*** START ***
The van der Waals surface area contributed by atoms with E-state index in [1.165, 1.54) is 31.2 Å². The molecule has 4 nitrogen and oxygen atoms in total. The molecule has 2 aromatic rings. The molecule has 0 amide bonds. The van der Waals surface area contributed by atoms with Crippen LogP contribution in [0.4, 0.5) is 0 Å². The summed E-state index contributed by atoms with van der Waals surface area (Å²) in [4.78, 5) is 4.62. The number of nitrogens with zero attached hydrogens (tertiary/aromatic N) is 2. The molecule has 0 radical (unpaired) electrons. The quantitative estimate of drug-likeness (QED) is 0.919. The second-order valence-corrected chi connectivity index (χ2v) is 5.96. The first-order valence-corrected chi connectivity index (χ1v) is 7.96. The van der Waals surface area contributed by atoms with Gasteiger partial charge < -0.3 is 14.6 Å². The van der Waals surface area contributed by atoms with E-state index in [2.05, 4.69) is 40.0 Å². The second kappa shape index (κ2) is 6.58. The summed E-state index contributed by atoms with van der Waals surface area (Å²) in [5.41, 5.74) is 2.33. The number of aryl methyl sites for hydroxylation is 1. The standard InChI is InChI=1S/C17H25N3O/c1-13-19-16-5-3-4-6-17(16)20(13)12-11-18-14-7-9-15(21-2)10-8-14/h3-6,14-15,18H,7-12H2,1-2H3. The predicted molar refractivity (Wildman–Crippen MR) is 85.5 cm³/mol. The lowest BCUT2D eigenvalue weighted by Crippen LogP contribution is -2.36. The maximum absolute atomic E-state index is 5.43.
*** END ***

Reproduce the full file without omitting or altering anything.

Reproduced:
The van der Waals surface area contributed by atoms with E-state index in [1.165, 1.54) is 31.2 Å². The molecule has 4 nitrogen and oxygen atoms in total. The molecule has 2 aromatic rings. The molecule has 0 amide bonds. The van der Waals surface area contributed by atoms with Crippen LogP contribution in [0.4, 0.5) is 0 Å². The summed E-state index contributed by atoms with van der Waals surface area (Å²) in [4.78, 5) is 4.62. The number of nitrogens with zero attached hydrogens (tertiary/aromatic N) is 2. The molecule has 0 radical (unpaired) electrons. The quantitative estimate of drug-likeness (QED) is 0.919. The second-order valence-corrected chi connectivity index (χ2v) is 5.96. The first-order valence-corrected chi connectivity index (χ1v) is 7.96. The van der Waals surface area contributed by atoms with Gasteiger partial charge < -0.3 is 14.6 Å². The van der Waals surface area contributed by atoms with E-state index in [2.05, 4.69) is 40.0 Å². The second kappa shape index (κ2) is 6.58. The summed E-state index contributed by atoms with van der Waals surface area (Å²) in [5.41, 5.74) is 2.33. The number of aryl methyl sites for hydroxylation is 1. The standard InChI is InChI=1S/C17H25N3O/c1-13-19-16-5-3-4-6-17(16)20(13)12-11-18-14-7-9-15(21-2)10-8-14/h3-6,14-15,18H,7-12H2,1-2H3. The predicted molar refractivity (Wildman–Crippen MR) is 85.5 cm³/mol. The lowest BCUT2D eigenvalue weighted by Crippen LogP contribution is -2.36. The maximum absolute atomic E-state index is 5.43.